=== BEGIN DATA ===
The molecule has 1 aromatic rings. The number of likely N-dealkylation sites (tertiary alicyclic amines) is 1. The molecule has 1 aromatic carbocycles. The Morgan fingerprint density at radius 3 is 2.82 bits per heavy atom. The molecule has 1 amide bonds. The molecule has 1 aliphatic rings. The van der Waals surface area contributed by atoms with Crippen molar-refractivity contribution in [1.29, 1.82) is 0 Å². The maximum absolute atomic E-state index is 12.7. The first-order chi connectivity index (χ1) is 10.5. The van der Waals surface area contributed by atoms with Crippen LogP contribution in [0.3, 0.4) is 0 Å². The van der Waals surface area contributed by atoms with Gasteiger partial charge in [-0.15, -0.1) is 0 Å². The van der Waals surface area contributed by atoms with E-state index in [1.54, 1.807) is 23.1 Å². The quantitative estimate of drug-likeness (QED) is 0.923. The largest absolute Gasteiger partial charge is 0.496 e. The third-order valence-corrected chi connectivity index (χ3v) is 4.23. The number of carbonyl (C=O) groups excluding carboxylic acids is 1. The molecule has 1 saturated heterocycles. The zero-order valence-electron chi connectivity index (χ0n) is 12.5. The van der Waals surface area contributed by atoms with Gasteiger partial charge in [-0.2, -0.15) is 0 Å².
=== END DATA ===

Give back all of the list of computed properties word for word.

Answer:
The molecule has 1 aromatic rings. The number of likely N-dealkylation sites (tertiary alicyclic amines) is 1. The molecule has 1 aromatic carbocycles. The Morgan fingerprint density at radius 3 is 2.82 bits per heavy atom. The molecule has 1 amide bonds. The molecule has 1 aliphatic rings. The van der Waals surface area contributed by atoms with Crippen molar-refractivity contribution in [1.29, 1.82) is 0 Å². The maximum absolute atomic E-state index is 12.7. The first-order chi connectivity index (χ1) is 10.5. The van der Waals surface area contributed by atoms with Crippen LogP contribution in [0.3, 0.4) is 0 Å². The van der Waals surface area contributed by atoms with Gasteiger partial charge in [-0.15, -0.1) is 0 Å². The van der Waals surface area contributed by atoms with E-state index in [1.54, 1.807) is 23.1 Å². The quantitative estimate of drug-likeness (QED) is 0.923. The largest absolute Gasteiger partial charge is 0.496 e. The third-order valence-corrected chi connectivity index (χ3v) is 4.23. The number of carbonyl (C=O) groups excluding carboxylic acids is 1. The molecule has 1 saturated heterocycles. The zero-order valence-electron chi connectivity index (χ0n) is 12.5. The van der Waals surface area contributed by atoms with Gasteiger partial charge in [-0.2, -0.15) is 0 Å².